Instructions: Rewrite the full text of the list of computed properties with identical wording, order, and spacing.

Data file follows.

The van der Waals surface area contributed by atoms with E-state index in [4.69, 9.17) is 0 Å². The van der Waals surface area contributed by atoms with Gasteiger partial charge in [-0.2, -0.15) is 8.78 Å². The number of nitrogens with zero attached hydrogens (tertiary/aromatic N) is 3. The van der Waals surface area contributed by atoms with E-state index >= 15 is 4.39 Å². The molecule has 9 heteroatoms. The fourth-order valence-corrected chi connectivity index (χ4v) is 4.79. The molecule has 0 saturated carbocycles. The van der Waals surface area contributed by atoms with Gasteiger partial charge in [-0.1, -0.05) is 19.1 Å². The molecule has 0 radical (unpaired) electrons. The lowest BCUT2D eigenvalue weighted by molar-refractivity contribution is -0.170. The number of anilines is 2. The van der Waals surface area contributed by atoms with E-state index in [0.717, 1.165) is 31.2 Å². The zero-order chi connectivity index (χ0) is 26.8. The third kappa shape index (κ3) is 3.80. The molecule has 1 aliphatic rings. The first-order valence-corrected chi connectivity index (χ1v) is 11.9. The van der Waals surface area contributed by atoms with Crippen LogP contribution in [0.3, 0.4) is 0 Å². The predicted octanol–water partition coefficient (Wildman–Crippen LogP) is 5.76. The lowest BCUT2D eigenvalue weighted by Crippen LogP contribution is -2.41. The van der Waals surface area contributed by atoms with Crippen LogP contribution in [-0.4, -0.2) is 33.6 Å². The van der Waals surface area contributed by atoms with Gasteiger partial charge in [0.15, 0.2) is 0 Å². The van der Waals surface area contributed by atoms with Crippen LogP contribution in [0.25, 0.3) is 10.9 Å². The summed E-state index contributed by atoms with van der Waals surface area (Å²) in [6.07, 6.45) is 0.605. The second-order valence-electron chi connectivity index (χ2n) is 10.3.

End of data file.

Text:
The van der Waals surface area contributed by atoms with E-state index in [4.69, 9.17) is 0 Å². The van der Waals surface area contributed by atoms with Gasteiger partial charge in [-0.2, -0.15) is 8.78 Å². The number of nitrogens with zero attached hydrogens (tertiary/aromatic N) is 3. The van der Waals surface area contributed by atoms with E-state index >= 15 is 4.39 Å². The molecule has 9 heteroatoms. The fourth-order valence-corrected chi connectivity index (χ4v) is 4.79. The molecule has 0 saturated carbocycles. The van der Waals surface area contributed by atoms with Gasteiger partial charge in [-0.1, -0.05) is 19.1 Å². The molecule has 0 radical (unpaired) electrons. The lowest BCUT2D eigenvalue weighted by molar-refractivity contribution is -0.170. The number of anilines is 2. The van der Waals surface area contributed by atoms with E-state index in [0.717, 1.165) is 31.2 Å². The zero-order chi connectivity index (χ0) is 26.8. The third kappa shape index (κ3) is 3.80. The molecule has 1 aliphatic rings. The first-order valence-corrected chi connectivity index (χ1v) is 11.9. The van der Waals surface area contributed by atoms with Crippen LogP contribution in [0.3, 0.4) is 0 Å². The predicted octanol–water partition coefficient (Wildman–Crippen LogP) is 5.76. The lowest BCUT2D eigenvalue weighted by Crippen LogP contribution is -2.41. The van der Waals surface area contributed by atoms with Crippen LogP contribution in [-0.4, -0.2) is 33.6 Å². The van der Waals surface area contributed by atoms with Gasteiger partial charge in [0.15, 0.2) is 0 Å². The van der Waals surface area contributed by atoms with Crippen LogP contribution in [0.25, 0.3) is 10.9 Å². The summed E-state index contributed by atoms with van der Waals surface area (Å²) in [6.07, 6.45) is 0.605. The second-order valence-electron chi connectivity index (χ2n) is 10.3.